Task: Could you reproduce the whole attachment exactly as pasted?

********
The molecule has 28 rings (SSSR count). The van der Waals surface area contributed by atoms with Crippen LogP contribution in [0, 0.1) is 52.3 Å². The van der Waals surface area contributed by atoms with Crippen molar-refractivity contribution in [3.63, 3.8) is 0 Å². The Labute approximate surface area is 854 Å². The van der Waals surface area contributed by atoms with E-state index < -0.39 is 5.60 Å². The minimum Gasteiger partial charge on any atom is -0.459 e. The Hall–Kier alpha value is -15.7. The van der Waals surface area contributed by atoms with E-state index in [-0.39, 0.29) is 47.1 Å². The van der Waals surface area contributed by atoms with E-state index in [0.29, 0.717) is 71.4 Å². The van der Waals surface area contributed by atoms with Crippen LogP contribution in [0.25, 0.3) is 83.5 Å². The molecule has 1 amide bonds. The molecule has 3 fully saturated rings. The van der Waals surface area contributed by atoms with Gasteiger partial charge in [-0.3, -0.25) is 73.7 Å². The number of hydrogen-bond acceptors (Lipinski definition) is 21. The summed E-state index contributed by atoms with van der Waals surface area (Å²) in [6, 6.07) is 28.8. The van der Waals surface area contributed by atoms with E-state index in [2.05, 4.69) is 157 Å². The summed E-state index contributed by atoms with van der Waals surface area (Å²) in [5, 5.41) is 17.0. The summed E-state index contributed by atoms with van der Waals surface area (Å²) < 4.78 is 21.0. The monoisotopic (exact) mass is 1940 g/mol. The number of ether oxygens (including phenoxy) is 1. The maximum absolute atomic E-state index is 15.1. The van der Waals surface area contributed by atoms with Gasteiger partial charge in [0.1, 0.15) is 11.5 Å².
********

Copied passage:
The molecule has 28 rings (SSSR count). The van der Waals surface area contributed by atoms with Crippen LogP contribution in [0, 0.1) is 52.3 Å². The van der Waals surface area contributed by atoms with Crippen molar-refractivity contribution in [3.63, 3.8) is 0 Å². The Labute approximate surface area is 854 Å². The van der Waals surface area contributed by atoms with E-state index < -0.39 is 5.60 Å². The minimum Gasteiger partial charge on any atom is -0.459 e. The Hall–Kier alpha value is -15.7. The van der Waals surface area contributed by atoms with E-state index in [-0.39, 0.29) is 47.1 Å². The van der Waals surface area contributed by atoms with E-state index in [0.29, 0.717) is 71.4 Å². The van der Waals surface area contributed by atoms with Crippen LogP contribution in [0.25, 0.3) is 83.5 Å². The molecule has 1 amide bonds. The molecule has 3 fully saturated rings. The van der Waals surface area contributed by atoms with Gasteiger partial charge in [-0.3, -0.25) is 73.7 Å². The number of hydrogen-bond acceptors (Lipinski definition) is 21. The summed E-state index contributed by atoms with van der Waals surface area (Å²) in [6, 6.07) is 28.8. The van der Waals surface area contributed by atoms with E-state index in [2.05, 4.69) is 157 Å². The summed E-state index contributed by atoms with van der Waals surface area (Å²) in [5, 5.41) is 17.0. The summed E-state index contributed by atoms with van der Waals surface area (Å²) < 4.78 is 21.0. The monoisotopic (exact) mass is 1940 g/mol. The number of ether oxygens (including phenoxy) is 1. The maximum absolute atomic E-state index is 15.1. The van der Waals surface area contributed by atoms with Gasteiger partial charge in [0.1, 0.15) is 11.5 Å².